The Impact of Increasing Concentrations of Ragweed Pollen on the Innate Immune System and Allergic Response of Drosophila Melanogaster



Background Information & Relevance

Climate change is a prevalent issue nowadays, and it not only causes environmental distress but also goes to the extent where it impacts human health. Because carbon dioxide is essential for plant survival, many plants can grow faster and larger as carbon dioxide increases. Longer growing seasons and increased temperature has made the ragweed pollen thrive and release more pollen into the atmosphere (2). An airborne allergen, like pollen, can penetrate airways and exacerbate asthma (11). This influx of pollen in the atmosphere has led to the development of numerous asthmatic and allergic cases, in fact there are about 50 million Americans that have asthma in the United States alone (1). Increased and repetitive exposure to these substances can lead to the development of an allergic disorder, most commonly: asthma (3). Asthma is a chronic inflammatory disease and is complex to understand the development of this disease among individuals. 

Drosophila melanogaster are useful, invertebrate asthma models because of their simple physiologically structure that can be easily genetically manipulated because they possess the major organs relevant to asthma (7). The airway of  Drosophila melanogaster or the tracheae has a relatively simple architecture consisting of the whole organ being made of epithelial cells, which shares numerous physiological similarities with the human lung. Fruit flies are typically not used as an asthma-model system because they lack IgE, mast cells and immunoglobulins- key antibodies that are used in immune-atopic responses in humans (4). Nevertheless, although fruit flies do not possess these antibodies, their innate immune system is relatively simple because unlike humans they lack an adaptive immune system and only obtain an inmate immune system to fight back foreign toxins (5). The fruit fly’s simple immune system permits an unveiled view of the epithelial biology and innate immunity (5,6). As well, it has been believed that drosophila larvae can express an allergic response by rising to the surface of the food media when exposed to a reactive oxygen species (ROS) during their third instar larvae stage (7). Larvae dig into their food media to access fresh and more nutrient levels of food media, and can still manage to breathe underneath the substrate (10). This study will therefore test this theory by utilizing ragweed pollen, as the reactive oxygen species in the food media.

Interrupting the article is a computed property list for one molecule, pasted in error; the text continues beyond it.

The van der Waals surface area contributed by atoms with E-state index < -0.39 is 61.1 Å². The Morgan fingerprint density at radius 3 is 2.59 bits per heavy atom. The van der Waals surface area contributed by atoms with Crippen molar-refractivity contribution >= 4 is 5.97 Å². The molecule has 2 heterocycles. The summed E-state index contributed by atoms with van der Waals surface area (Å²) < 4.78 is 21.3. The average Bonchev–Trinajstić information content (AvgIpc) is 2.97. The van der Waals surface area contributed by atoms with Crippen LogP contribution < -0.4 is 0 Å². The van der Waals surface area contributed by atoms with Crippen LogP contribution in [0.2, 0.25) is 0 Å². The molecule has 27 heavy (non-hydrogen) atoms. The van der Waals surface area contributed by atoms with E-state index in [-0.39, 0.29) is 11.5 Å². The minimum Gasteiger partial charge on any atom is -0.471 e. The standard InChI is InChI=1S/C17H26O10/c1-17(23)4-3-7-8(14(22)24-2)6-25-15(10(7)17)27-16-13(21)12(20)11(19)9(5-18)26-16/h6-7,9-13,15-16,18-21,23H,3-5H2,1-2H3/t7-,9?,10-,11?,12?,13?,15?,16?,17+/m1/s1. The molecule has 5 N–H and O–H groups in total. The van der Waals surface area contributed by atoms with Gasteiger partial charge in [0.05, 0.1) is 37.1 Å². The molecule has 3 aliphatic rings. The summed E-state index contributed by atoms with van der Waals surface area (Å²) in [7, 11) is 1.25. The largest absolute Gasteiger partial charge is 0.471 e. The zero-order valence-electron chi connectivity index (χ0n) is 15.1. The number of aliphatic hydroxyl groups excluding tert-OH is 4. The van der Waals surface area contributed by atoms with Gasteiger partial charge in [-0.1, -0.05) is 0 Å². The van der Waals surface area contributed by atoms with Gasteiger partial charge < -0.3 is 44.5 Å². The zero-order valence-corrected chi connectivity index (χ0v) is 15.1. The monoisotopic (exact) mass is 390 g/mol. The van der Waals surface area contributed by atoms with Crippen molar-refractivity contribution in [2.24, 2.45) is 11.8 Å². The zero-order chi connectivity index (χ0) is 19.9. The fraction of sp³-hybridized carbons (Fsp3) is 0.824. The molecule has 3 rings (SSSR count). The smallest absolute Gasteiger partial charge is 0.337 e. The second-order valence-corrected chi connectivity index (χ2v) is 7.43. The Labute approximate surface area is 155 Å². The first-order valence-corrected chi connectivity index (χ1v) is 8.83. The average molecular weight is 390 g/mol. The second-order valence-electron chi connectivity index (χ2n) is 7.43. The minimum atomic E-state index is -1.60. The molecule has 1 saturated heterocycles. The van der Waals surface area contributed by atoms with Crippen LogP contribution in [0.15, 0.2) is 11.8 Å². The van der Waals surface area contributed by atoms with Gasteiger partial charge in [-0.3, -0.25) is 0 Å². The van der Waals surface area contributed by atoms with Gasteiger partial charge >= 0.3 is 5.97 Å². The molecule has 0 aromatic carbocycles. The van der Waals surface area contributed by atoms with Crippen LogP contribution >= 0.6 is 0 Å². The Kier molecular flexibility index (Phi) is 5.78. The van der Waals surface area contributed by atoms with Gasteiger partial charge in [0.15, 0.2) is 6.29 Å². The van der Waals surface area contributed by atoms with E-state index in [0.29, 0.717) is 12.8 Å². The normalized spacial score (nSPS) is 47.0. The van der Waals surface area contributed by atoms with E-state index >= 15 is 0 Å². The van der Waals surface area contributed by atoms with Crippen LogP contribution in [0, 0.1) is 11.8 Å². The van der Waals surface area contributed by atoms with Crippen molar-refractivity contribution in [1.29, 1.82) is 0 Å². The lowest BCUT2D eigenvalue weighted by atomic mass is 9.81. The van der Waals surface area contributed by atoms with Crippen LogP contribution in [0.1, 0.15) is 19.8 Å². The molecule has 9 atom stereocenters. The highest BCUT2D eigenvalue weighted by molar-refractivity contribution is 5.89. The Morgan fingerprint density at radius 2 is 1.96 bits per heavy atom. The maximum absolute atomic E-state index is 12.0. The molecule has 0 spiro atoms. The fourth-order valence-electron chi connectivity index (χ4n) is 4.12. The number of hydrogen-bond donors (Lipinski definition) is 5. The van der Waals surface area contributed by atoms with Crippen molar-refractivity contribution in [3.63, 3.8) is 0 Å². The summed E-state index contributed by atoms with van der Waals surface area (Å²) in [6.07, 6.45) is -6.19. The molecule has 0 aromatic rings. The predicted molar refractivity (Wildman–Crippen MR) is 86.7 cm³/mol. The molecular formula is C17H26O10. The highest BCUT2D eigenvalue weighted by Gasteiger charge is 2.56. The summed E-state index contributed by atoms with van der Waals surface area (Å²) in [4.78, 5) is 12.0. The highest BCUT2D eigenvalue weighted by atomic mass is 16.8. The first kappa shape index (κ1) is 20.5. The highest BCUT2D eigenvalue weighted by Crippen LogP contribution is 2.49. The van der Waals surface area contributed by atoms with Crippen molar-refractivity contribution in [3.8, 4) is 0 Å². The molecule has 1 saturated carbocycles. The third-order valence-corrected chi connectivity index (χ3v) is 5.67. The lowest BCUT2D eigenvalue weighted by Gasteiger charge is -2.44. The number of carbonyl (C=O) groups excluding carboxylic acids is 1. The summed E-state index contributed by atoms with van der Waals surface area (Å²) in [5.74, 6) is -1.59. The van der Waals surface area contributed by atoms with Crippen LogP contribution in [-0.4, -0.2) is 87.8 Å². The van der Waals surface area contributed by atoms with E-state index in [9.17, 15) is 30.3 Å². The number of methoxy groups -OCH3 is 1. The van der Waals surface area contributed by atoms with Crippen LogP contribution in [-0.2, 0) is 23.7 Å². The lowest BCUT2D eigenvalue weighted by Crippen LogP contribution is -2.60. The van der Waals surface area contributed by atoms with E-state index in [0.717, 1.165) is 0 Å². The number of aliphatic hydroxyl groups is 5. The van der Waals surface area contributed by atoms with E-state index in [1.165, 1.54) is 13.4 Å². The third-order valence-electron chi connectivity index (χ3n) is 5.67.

This study is unique in analyzing how different proliferative allergens affected by climate change can provoke potential asthma reactions by utilizing fruit flies as a model based system that could add to the medical field in immunology. This experiment can also raise awareness of this onset trend of allergies that are increasing in relation to the changing climate and is fundamental to understand ragweed pollen’s ability to inflict an allergic reaction in a biological species. 


If drosophila melanogaster are exposed to ragweed pollen, then they should exhibit oxygen deprivation by remaining at the surface of the food media because ragweed pollen is a reactive oxygen species and presents major mediators of inflammatory responses in the airway epithelium (2,5). 


Graphical Abstract

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  1. Larvae Collection Method 

    1. Ensures that all  larvae are in third instar stage for experimentation 

    2. Adult flies lay eggs in unaffected culture vial, eggs grow into third instar after 3-4 days 

    3. Use sucrose solution to bring larvae to the surface for retrieval 

  2. Preparing Culture Vials 

    1. Prepare experimental vials 10 minutes prior to transferring larvae and beginning experimentation 

      1. Control Vial: Regular food media with no proliferative allergen (ragweed) 

      2. Experimental 1: 0.05µg of ragweed pollen  

      3. Experimental 2: 0.1 µg of ragweed pollen

      4. Experimental 3: 0.2 µg of ragweed pollen 

  3. Gathering Data 

    1. Count number of larvae at the surface until a depth of 1 millimeter into the food media- larvae are experiencing oxygen deprivation

  4. Statistical analysis

    1. Conduct an ANOVA test analyzing results 

    2. Create a written report of results

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Project Timeline

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